When I was eight an aunt gave me the Chronicles of Narnia in a box set. This particular aunt was no favorite of mine, and I kind of resented the gift. What, you gave me baby books? Ooh thank you, I’ll go read them all curled up with my blankie, let’s hope I don’t wet the bed. (Okay fine, I did still have a blankie, and okay, alright, I was a bedwetter.) I read at a sixth-grade level, lady, and here you give me books about talking animals?
(It took me twenty years or so to swallow my pride and just own the fact that I just fucking love books about talking animals. Okay?)
Really, the main disservice to the Chronicles was that my younger sister was a big fan of the cartoon version of The Lion, the Witch and the Wardrobe, and she was an idiot. I could easily judge how much I would enjoy a toy catalogue, a play, a meal or a television show by how much she enjoyed it. I would enjoy it the opposite amount. This did not happen only out of stubbornness.
I did not have high hopes for this situation with the books, but I said thank-you and put them in my closet library anyway, already anticipating the uncomfortable conversation where the aunt asked how I’d liked them and I’d have to try, with all of my eight-year-old Christian-school guile, to lie about it. But these were still books, after all, and I could easily put away a YA novel in one Saturday evening. Eventually I got hungry, and so I read the first one.
Here was a revelation: I didn’t have to hate everything my sister loved. In this case, I could actually take a thing she loved and love it way better than her, because she had only the one cartoon and I had seven whole books, with all of their textual richness and subtlety and secrets. That, right there, was amazing enough.
But also: holy shit, the talking animals. Fuck, Aslan! Bree, the horse! Reepicheep! The epic scale, the cleverness and practicality of the characters! This was the first time I knew exactly what I wanted to do with this life I’d been given, which, at the time, seemed impossibly long.
I wanted to find Narnia.
Please don’t let the story end
I was already writing when I read the Chronicles, and I already loved to read. But this was my first sip of the drug of fantasy. Worlds that didn’t follow quotidian rules. Places where structures were inverted, where kids had agency and held magic’s leash, where animals fought beside them or against them in good-against-evil quests: this was so much better than the stuff we did in our house every day.
I’d never tried fantasy before. My mother was very, very into church, and was hyper-aware of what the other church members might be thinking about us at any given moment. Our little Protestant community was the kind that handed out bible tracts at Halloween and whispered about the alleged satanic allegiances of Disney characters. And fantasy was the devil’s playground, with its wizards (sorcerers!) and dragons (the devil’s sign!) and buxom wenches in need of favors. Reading fantasy novels? You might as well draw a pentagram in the middle of your forehead and start listening to pop radio stations, because the devil already had your soul.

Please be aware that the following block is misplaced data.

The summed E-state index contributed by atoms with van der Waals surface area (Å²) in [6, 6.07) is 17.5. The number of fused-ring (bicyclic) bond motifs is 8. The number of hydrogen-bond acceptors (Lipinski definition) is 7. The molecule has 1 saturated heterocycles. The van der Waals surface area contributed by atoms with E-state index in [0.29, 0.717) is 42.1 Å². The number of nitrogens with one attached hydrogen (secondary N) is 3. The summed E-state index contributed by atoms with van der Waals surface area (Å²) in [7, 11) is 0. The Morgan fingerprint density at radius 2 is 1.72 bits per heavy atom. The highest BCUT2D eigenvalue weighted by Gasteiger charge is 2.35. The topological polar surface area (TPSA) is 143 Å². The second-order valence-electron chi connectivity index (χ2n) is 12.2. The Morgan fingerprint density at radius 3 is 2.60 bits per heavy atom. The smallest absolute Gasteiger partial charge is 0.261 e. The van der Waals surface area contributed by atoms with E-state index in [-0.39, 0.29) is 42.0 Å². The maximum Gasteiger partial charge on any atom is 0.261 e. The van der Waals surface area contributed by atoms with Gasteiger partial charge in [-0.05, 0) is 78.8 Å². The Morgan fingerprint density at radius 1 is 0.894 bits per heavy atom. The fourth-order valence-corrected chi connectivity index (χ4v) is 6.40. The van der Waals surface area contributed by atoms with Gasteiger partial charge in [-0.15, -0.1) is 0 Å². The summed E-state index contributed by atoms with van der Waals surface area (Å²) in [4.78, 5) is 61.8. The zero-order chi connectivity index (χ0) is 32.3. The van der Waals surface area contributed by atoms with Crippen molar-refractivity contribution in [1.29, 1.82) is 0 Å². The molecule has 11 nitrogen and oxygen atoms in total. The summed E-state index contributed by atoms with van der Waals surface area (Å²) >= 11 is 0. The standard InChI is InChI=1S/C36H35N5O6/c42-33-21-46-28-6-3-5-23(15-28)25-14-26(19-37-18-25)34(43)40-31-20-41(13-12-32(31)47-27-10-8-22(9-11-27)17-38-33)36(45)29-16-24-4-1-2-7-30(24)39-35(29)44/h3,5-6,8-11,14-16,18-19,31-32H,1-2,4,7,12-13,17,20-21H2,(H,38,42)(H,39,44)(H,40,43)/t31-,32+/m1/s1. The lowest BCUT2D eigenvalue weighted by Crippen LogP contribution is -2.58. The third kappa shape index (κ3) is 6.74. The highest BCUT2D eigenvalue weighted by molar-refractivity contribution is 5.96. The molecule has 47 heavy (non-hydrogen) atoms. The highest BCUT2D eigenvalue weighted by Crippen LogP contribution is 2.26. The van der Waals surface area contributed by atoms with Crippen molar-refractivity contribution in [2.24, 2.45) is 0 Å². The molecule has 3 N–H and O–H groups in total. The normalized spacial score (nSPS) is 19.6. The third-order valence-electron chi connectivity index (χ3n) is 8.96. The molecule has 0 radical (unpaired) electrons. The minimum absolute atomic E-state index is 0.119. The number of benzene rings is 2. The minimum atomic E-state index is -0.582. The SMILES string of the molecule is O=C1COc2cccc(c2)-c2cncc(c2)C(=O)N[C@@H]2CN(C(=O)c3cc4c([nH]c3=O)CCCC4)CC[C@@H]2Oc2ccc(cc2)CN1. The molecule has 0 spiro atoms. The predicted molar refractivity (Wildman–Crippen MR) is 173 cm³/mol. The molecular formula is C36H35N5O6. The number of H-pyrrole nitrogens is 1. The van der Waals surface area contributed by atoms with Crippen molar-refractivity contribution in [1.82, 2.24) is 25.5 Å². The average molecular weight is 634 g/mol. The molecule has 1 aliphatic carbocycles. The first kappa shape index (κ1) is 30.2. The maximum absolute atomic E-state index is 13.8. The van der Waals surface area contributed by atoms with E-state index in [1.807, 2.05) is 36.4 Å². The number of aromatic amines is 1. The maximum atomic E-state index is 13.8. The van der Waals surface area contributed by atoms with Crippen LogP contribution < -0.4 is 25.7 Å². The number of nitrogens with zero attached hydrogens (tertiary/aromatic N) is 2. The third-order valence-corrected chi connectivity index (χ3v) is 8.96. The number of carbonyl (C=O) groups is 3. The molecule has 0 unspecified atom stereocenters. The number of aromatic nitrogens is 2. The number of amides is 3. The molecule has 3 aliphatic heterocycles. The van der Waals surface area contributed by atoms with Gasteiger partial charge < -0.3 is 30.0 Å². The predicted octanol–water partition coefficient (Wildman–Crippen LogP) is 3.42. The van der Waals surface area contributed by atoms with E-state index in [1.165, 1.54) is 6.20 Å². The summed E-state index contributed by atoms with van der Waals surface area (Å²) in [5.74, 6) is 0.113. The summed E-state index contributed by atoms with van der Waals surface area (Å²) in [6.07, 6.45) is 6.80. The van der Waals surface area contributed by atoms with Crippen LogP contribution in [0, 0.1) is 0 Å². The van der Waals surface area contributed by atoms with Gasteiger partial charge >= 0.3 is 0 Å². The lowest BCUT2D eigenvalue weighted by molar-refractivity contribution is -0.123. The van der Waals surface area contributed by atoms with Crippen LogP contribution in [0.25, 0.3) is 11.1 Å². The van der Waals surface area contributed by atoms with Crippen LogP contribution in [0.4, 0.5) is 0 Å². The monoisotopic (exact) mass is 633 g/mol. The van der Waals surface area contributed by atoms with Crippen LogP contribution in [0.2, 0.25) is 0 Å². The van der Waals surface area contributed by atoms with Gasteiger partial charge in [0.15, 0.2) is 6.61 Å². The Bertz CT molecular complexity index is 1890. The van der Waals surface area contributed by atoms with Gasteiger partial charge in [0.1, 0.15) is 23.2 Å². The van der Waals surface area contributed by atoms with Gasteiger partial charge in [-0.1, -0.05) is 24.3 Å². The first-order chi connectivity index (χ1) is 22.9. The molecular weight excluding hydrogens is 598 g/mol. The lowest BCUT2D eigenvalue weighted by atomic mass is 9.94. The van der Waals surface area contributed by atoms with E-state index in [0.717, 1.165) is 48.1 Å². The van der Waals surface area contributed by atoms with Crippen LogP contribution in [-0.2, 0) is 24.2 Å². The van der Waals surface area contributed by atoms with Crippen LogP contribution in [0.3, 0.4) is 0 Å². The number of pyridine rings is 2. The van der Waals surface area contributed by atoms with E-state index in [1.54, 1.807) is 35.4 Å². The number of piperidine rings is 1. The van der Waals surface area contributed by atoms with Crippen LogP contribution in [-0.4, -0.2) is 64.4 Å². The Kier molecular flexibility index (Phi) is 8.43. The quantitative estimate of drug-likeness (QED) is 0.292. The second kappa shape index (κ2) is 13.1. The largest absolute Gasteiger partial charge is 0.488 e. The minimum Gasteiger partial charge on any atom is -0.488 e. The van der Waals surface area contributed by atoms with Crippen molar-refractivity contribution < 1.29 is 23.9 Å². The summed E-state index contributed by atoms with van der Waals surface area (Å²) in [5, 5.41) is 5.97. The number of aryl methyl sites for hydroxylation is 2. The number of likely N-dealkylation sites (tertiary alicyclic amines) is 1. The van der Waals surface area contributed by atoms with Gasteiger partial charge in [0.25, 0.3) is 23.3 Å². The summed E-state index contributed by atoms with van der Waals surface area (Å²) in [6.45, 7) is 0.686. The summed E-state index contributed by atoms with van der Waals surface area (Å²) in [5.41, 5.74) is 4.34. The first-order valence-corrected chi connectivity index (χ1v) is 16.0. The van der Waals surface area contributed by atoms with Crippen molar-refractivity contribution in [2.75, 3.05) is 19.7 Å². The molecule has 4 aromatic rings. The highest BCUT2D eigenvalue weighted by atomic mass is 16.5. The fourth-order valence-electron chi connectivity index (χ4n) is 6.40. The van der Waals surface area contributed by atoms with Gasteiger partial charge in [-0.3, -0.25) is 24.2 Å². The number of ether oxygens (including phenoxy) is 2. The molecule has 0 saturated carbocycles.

But the Chronicles were safe. My mom had read C. S. Lewis’s other books. They had them in the church library! Usually church approval meant a book would be too goody-goody for me, but this shit was different. It was so good. I wasn’t an idiot; I knew Narnia was a metaphor for something Jesus-y. But I could not have cared less.
This was the first time I cried at a book. These were the first books I read three times—then four times, then so frequently that The Voyage of the Dawn Treader fell apart at the bindings. This was the first time I ached for something impossible. The first time my heart was broken. It hurt my soul that it was not me slipping through a painting into a foreign ocean. It pissed me off that stupid, stupid Susan could blithely dismiss the world as childhood fantasy—I would never betray the truth like that.
I fell for Narnia and for Aslan, but funnily enough their larger metaphor never took. The books didn’t make me a stronger Christian; they made me a stronger writer and reader.
I wanted that world so badly that I started making my own instead.
Every creature understands suffering
I’m not really a believer: not in God, not in the triumph of human spirit, not even, really, in the redemptive nature of art. My philosophy of life (which isn’t really a real thing—it’s a vague and terrifying tapestry half-lost in smoke, so don’t start thinking that I actually know anything about life or living) is pretty bleak.
But I do know that listening to other people’s stories makes me feel less alone. A well-built, gut-rattling short story (“Sea Oak” or “Memory Wall” or “The Warm Fuzzies”) or even one really perfect simile (“The wind passes through Flag Square, soft as a robe’s hem.”) leaves me feeling like I’m sitting next to a best friend, a sister: I understand. I am understood. I love a beautiful story even better than I love a great song, because I can articulate exactly why I love a story, and it fills me up and keeps me going. Songs leave me heartsick and hungry.
I write because I think I kind of have to. It keeps me balanced. I need to feel connected, understood. I need to understand myself. I still want to find that place I was promised when I was eight years old and Aslan hugged Lucy into his mane with one giant paw. And because I don’t believe in the path that C. S. Lewis offered, I’m finding my way there the only way I know.
It’s not as easy as stepping through a wardrobe. I discover my way slowly, piecemeal. Often I don’t realize I’ve found a part of it until months afterward, when I read something I’ve written and I actually get that feeling from something I wrote. And there it is: a map, a way back in.